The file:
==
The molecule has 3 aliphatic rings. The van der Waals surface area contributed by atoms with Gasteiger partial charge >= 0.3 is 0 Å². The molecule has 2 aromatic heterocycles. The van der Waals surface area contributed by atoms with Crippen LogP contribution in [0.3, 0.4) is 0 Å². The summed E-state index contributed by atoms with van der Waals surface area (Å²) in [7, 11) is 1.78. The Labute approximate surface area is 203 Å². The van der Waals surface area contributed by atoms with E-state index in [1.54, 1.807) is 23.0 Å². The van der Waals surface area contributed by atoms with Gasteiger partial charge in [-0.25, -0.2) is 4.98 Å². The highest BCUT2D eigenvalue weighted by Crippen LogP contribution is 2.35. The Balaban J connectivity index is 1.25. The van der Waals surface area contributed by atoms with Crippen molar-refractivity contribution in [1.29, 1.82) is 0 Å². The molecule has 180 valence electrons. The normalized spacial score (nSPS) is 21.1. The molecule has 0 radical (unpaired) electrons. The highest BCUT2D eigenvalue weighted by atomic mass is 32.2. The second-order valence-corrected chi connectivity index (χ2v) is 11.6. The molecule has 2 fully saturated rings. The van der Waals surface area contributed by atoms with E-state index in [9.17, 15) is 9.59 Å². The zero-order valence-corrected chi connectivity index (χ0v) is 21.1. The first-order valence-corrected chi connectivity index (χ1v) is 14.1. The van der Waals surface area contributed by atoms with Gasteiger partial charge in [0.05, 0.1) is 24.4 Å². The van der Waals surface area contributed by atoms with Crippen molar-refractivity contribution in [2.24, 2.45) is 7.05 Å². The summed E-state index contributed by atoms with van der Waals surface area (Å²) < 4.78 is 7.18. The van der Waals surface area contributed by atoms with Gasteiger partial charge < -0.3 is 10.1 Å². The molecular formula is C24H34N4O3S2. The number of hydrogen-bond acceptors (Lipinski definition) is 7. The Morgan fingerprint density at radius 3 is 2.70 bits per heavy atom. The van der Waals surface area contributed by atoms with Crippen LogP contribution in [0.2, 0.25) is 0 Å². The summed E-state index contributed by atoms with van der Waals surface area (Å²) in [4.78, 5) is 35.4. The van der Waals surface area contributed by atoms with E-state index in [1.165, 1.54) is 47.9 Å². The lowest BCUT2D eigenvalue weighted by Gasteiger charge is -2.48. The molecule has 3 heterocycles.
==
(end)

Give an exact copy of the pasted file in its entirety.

The molecule has 3 aliphatic rings. The van der Waals surface area contributed by atoms with Gasteiger partial charge >= 0.3 is 0 Å². The molecule has 2 aromatic heterocycles. The van der Waals surface area contributed by atoms with Crippen LogP contribution in [0.3, 0.4) is 0 Å². The summed E-state index contributed by atoms with van der Waals surface area (Å²) in [7, 11) is 1.78. The Labute approximate surface area is 203 Å². The van der Waals surface area contributed by atoms with E-state index in [1.54, 1.807) is 23.0 Å². The van der Waals surface area contributed by atoms with Gasteiger partial charge in [-0.25, -0.2) is 4.98 Å². The highest BCUT2D eigenvalue weighted by Crippen LogP contribution is 2.35. The Balaban J connectivity index is 1.25. The van der Waals surface area contributed by atoms with Crippen molar-refractivity contribution in [1.29, 1.82) is 0 Å². The molecule has 180 valence electrons. The normalized spacial score (nSPS) is 21.1. The molecule has 0 radical (unpaired) electrons. The highest BCUT2D eigenvalue weighted by atomic mass is 32.2. The second-order valence-corrected chi connectivity index (χ2v) is 11.6. The molecule has 2 fully saturated rings. The van der Waals surface area contributed by atoms with E-state index in [9.17, 15) is 9.59 Å². The zero-order valence-corrected chi connectivity index (χ0v) is 21.1. The first-order valence-corrected chi connectivity index (χ1v) is 14.1. The van der Waals surface area contributed by atoms with Gasteiger partial charge in [0.05, 0.1) is 24.4 Å². The van der Waals surface area contributed by atoms with Crippen molar-refractivity contribution in [2.24, 2.45) is 7.05 Å². The summed E-state index contributed by atoms with van der Waals surface area (Å²) < 4.78 is 7.18. The van der Waals surface area contributed by atoms with Gasteiger partial charge < -0.3 is 10.1 Å². The molecular formula is C24H34N4O3S2. The number of hydrogen-bond acceptors (Lipinski definition) is 7. The Morgan fingerprint density at radius 3 is 2.70 bits per heavy atom. The van der Waals surface area contributed by atoms with Crippen LogP contribution in [0.2, 0.25) is 0 Å². The summed E-state index contributed by atoms with van der Waals surface area (Å²) in [4.78, 5) is 35.4. The van der Waals surface area contributed by atoms with E-state index in [1.165, 1.54) is 47.9 Å². The lowest BCUT2D eigenvalue weighted by Gasteiger charge is -2.48. The molecule has 3 heterocycles.